Antony Garrett Lisi

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Antony Garrett Lisi
Garrett Lisi interview.jpg
Antony Garrett Lisi being interviewed in Los Angeles
Born (1968-01-24) January 24, 1968 (age 46)
Nationality American
Fields Theoretical physics
Institutions Theiss Research
Alma mater UCLA
UCSD
Known for "An Exceptionally Simple Theory of Everything"
Surfing

Antony Garrett Lisi (born January 24, 1968), known as Garrett Lisi,[1] is an American theoretical physicist and adventure sports enthusiast. Lisi works as an independent researcher without an academic position. He is a strong proponent of balance in life, in his case between scientific research and enjoyment of the outdoors.[2][3][4]

Lisi is known for "An Exceptionally Simple Theory of Everything," a paper proposing a unified field theory based on the E8 Lie group, combining particle physics with Einstein's theory of gravitation. The theory is incomplete and not widely accepted by the physics community.

Biography[edit]

Early life[edit]

Born in Los Angeles and raised in San Diego, California,[5] Lisi graduated the Cate School (south of Santa Barbara, California) in 1986. He learned to surf in San Diego, where he traveled between surf breaks in an old VW Bus.[6] Lisi went on to receive two B.S. degrees with highest honors in physics and mathematics from the University of California, Los Angeles, in 1991. Lisi received a Ph.D. in physics from the University of California, San Diego, in 1999.[7]

After the Ph.D.[edit]

After getting his Ph.D., Lisi left academia and moved to Maui — expressing his dissatisfaction with the state of theoretical physics:

I got my PhD and looked at my options. I love differential geometry, general relativity, and particle physics. But the only options available then for a postdoc in those combined areas were in string theory, and I thought string theory was overly speculative. There are many really impressive aspects of strings — anomaly cancelation in particular — but there are other things that just seem wild and physically unsubstantiated. I had gotten lucky by investing my graduate stipend in a little company many thought was going out of business (AAPL), so I decided to go to Maui, learn to windsurf, and work on physics on my own.[8]

On Maui, Lisi volunteered as a staff member at a local Sudbury school, and split his time between working on his own physics research and surfing.[9]

While living in a customized van with his girlfriend, Crystal Baranyk, Lisi taught physics classes at University of Hawaii – Maui College.[9] After two years on Maui, Lisi says he was offered a tenure track teaching position at the local college, but turned it down (even though he was nearly broke) because it wouldn't have given him enough time for his physics research.[1] At the same time, he submitted a grant application to the newly formed Foundational Questions Institute (FQXi). Lisi says the decision to turn down the job offer and hope for FQXi funding was "a hell of a gamble."[1][10]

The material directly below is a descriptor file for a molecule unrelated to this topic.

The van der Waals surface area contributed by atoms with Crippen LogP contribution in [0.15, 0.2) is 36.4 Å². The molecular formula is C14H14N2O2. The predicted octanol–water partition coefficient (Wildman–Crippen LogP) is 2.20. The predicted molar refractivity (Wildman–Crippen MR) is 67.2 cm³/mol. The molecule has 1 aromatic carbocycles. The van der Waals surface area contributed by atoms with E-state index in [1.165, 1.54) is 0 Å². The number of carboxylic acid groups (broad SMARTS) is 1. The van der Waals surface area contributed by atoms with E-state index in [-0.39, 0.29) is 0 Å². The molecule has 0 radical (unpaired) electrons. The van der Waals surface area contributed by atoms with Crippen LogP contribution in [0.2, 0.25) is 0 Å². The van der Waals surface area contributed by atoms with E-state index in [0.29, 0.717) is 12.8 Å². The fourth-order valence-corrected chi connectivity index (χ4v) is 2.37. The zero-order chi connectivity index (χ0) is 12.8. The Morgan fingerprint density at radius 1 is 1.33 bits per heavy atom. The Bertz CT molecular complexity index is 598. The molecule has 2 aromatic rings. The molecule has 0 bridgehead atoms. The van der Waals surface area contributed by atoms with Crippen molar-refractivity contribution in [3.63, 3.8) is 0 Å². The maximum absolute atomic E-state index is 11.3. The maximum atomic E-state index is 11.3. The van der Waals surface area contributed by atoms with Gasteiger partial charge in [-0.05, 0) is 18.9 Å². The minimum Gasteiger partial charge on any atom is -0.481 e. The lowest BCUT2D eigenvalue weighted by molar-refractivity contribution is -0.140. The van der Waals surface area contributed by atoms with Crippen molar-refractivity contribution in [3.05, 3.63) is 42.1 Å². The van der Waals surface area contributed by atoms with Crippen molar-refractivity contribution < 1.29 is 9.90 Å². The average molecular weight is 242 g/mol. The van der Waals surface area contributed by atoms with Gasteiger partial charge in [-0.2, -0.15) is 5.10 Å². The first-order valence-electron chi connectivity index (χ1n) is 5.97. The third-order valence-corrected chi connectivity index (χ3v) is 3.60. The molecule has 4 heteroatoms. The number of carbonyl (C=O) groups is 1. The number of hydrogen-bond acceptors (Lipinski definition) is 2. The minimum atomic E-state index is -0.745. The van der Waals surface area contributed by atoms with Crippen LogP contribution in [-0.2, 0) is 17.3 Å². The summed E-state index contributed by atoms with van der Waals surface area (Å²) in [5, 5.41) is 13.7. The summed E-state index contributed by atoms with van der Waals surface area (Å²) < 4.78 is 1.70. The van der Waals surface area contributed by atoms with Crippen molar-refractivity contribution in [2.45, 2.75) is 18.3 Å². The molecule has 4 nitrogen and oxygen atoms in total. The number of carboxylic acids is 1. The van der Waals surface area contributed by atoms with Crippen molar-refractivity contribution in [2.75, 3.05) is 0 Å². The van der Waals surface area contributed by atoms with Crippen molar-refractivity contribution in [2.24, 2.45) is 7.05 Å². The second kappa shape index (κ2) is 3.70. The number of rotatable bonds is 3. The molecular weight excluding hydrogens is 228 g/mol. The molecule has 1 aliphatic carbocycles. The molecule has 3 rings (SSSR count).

Academic reentry[edit]

On July 31, 2006, Lisi was awarded an FQXi grant to develop his research in quantum mechanics and unification.[11] The grant allowed Lisi to devote his full attention to physics and create his personal research wiki, Deferential Geometry.[12] On June 9, 2007, Lisi realized that the algebraic structure he had constructed to unify the standard model of particle physics with general relativity partially matched part of the algebraic structure of the E8 Lie group.[13][14]

On July 21, 2007, Lisi traveled to the inaugural FQXi conference in Reykjavík, Iceland. He was invited to give several academic talks.[9] On invitation from Lee Smolin, Lisi visited the Perimeter Institute for Theoretical Physics in October, and posted his paper, "An Exceptionally Simple Theory of Everything,"[15] to the arXiv on November 6, 2007. Discussions of Lisi's theory developed rapidly over most major physics blogs,[6] and the story of Lisi's theory and personal history was reported by many online and traditional media sources around the world.[16][17][18]

Lisi presented at the TED Conference on February 28, 2008,[19] and has since presented several academic talks and colloquia.[20]

On July 8, 2009, at a FQXi conference in the Azores, Lisi made a public bet with Frank Wilczek that superparticles would not be detected by July 8, 2015.[21]

In July 2010, mathematicians and physicists met with Lisi at the Banff International Research Station in Alberta, Canada, for a week to discuss his theory.[22]

Physics research[edit]

Work on quantum mechanics[edit]

On May 8, 2006, in an arXiv preprint, "Quantum mechanics from a universal action reservoir,"[23] Lisi proposes that the path integral formulation of quantum mechanics can be derived from information theory and the existence of a universal action reservoir.[24]

Deferential geometry[edit]

Lisi is an early practitioner of open notebook science.[25] Lisi created his "personal wiki notebook in theoretical physics" — the Deferential Geometry website — by using TiddlyWiki and jsMath.[12] Lisi uses this wiki to organize his research notes in theoretical physics, referring to this as "open source physics."[11][26]

An Exceptionally Simple Theory of Everything[edit]